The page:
It's difficult to understand why many Americans blame immigrants for just about everything that's wrong with the United States.
Those of us who aren't Native Americans or descendants of slaves are here thanks to immigrants, yet a lot of us seem to have a problem with anyone who arrived at the party later than our ancestors. It's been a phenomenon since long before former president Trump asked, "Why are we having all these people from * * * *hole countries come here?"
According to the American Immigration Council, "The United States was built in part by immigrants--and the nation has long been the beneficiary of the new energy and ingenuity that immigrants bring. ... Five percent of Arkansas residents are immigrants, while another 5 percent are native-born U.S. citizens with at least one immigrant parent. More than a third of all immigrants in Arkansas are naturalized U.S. citizens."
To me, it seems that the disconnect occurs because many Arkansans (and other Southerners) are products of families that have been in the United States for multiple generations. They don't have much ancestral memory of how they got here.
It was different for me and others growing up in the middle-class southwest Cleveland suburb of Parma: Many of the kids I went to school with were first- and second-generation Americans, with parents or grandparents who came to this country from eastern Europe.
My paternal grandfather left Croatia to work as a laborer for the railroad in Cleveland. He went back to his native land twice--not to visit, but to find a new wife, after two died in childbirth. My dad, raised by three mothers, was one of nine siblings.
My maternal grandmother arrived from southern Germany when she was barely a teenager, planning to head to San Francisco to join her older brother. He disappeared in the 1906 earthquake. She met a German family at Ellis Island, who brought her with them to Cleveland. She got a job at Astrup Awning Co., got married, and learned English along with her three children when they went to school.
My high school classmates (our graduating class had over 900 students) had last names like Pokorny, Coseriu, Zdanko, Szuter, Petkovic, and Heiden- reich mixed in with those with less ethnic monikers like Grady, Gates, Wood, Thompson, and Myers. Those of us with more ethnic names were envious of them; I recall feeling embarrassed whenever a teacher made it to the last names starting with S because I knew there would be hesitation to attempt pronunciation when he/she came to mine (Strahinic).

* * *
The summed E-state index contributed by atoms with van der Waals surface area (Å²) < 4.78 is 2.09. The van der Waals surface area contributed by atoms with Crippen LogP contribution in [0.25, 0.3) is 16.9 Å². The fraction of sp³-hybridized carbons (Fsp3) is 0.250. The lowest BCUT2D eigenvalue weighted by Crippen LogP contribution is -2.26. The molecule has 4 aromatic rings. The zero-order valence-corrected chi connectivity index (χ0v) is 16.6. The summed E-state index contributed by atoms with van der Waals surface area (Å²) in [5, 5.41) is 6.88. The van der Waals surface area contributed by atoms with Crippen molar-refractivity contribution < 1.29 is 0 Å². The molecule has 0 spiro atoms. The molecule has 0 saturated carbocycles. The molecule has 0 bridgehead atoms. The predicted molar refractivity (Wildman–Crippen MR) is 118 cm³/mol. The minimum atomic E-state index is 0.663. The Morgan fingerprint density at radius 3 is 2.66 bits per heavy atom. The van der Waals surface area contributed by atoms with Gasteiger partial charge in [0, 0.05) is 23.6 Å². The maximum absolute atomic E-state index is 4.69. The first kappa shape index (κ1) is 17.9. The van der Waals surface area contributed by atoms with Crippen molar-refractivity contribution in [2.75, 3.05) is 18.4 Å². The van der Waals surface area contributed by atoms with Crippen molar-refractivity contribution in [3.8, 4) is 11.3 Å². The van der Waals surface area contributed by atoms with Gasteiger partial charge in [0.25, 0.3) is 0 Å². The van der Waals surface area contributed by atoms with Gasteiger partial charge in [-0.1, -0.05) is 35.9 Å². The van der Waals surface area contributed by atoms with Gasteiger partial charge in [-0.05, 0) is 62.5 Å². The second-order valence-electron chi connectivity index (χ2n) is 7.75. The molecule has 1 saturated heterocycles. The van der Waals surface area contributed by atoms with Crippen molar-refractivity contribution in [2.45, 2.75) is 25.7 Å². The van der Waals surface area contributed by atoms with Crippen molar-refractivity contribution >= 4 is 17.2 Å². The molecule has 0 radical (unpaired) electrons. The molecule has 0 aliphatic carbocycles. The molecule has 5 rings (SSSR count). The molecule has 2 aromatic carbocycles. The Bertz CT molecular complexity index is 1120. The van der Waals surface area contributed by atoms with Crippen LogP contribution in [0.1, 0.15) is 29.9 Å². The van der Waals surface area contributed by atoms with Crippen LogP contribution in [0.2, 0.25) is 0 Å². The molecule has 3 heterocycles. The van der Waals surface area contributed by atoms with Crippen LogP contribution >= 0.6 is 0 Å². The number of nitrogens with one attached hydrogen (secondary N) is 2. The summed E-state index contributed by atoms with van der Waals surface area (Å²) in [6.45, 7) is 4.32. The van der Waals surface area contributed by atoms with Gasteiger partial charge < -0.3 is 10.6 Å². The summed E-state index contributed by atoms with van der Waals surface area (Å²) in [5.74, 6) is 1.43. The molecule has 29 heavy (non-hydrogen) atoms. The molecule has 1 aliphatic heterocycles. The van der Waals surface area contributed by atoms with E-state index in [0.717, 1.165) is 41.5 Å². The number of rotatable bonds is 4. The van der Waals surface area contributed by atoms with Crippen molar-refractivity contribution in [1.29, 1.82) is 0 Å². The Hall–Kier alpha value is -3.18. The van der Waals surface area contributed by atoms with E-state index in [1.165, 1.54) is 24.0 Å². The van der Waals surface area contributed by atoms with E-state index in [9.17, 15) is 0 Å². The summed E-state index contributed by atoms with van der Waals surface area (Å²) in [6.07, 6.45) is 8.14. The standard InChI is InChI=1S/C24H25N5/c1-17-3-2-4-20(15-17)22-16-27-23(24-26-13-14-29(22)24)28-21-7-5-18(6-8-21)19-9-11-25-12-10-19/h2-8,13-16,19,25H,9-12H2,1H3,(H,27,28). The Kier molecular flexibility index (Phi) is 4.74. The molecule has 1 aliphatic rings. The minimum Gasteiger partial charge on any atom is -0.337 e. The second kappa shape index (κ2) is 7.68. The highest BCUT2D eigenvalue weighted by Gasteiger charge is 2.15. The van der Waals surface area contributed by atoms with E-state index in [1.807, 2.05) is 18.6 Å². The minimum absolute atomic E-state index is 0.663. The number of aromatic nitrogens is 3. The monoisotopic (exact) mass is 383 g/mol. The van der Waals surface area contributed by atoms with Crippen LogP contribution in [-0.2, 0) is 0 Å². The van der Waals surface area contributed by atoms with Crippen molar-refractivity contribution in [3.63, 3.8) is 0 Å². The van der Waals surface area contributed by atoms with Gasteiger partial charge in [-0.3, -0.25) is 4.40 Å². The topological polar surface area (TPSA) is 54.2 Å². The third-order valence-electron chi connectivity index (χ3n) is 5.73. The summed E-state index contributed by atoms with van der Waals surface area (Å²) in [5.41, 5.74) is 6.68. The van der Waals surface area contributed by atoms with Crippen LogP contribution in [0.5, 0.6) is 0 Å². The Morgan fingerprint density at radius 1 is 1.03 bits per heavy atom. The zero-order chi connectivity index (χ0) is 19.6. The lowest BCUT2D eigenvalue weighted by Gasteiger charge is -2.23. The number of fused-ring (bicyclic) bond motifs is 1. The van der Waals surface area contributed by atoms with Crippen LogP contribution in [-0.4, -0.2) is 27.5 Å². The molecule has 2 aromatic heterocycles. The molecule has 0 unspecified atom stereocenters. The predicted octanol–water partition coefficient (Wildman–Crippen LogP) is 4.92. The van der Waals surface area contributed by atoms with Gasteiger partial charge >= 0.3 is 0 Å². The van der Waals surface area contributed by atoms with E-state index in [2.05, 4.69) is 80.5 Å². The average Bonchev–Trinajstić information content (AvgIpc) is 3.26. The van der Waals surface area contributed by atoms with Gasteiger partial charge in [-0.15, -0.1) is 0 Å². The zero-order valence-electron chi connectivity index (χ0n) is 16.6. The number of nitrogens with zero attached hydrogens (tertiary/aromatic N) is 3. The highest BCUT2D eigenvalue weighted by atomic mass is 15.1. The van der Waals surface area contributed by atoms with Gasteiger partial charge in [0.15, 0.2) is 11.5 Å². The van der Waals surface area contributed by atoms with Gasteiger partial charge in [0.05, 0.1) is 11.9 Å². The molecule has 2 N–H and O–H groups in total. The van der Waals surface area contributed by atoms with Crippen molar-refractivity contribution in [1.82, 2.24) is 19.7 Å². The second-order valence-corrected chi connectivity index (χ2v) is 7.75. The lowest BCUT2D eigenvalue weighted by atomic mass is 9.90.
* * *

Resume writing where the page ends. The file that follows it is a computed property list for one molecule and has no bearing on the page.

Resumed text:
A curious aspect of my dad's family was the rush to abandon what was left behind. Although the seven sons and two daughters could speak Croatian, they avoided it whenever possible. In their mad dash to abandon the old country and become active participants in the USA, their only concession to their history was in being members of the Zumberak Lodge, part of the Croatian Fraternal Union (probably because of its exuberant free-flowing Christmas parties).
They also showed little affinity for familiar foods such as stuffed cabbage and nut rolls. My father, in particular, shied away from anything that hinted at any ethnicity, including pizza, chow mein, or borscht.
When I offered to take him to dinner at one of Cleveland's hearty eastern European restaurants, he'd balk, preferring local and national chains serving steaks, chicken, and burgers. What do you want to eat? I asked him. "I like American food," he said: pork chops, mashed potatoes, white bread, coffee with milk.
After gnawing on the results of an incredibly overcooked goat roast at St. Nicholas Croatian Byzantine Catholic Church a few summers before he died, I was inclined to agree with him, but that was the only time I did.
This was the opposite attitude of my first husband's family, sixth-generation Norwegian American farmers in northeastern Iowa. They decorated their home with Norwegian folk art (giving me a rosemal painting noting my birthday) and steadfastly served their big-city daughter-in-law traditional staples such as potato lefse and hot dish; I drew the line at lutefisk (dried whitefish treated with lye, resulting in a gelatinous consistency and a pungent odor).
Southerners, in my experience, are enthusiastic about embracing their traditions, even if they're unaware of how they came to be part of their lives. Perhaps if we look into the details of how those traditions and innovations became intertwined with modern life--not only food, but clothing, music, literature, technology, art, education, and economic productivity--we would be more accepting and celebratory of what newcomers to this country have to offer.
Karen Martin is senior editor of Perspective.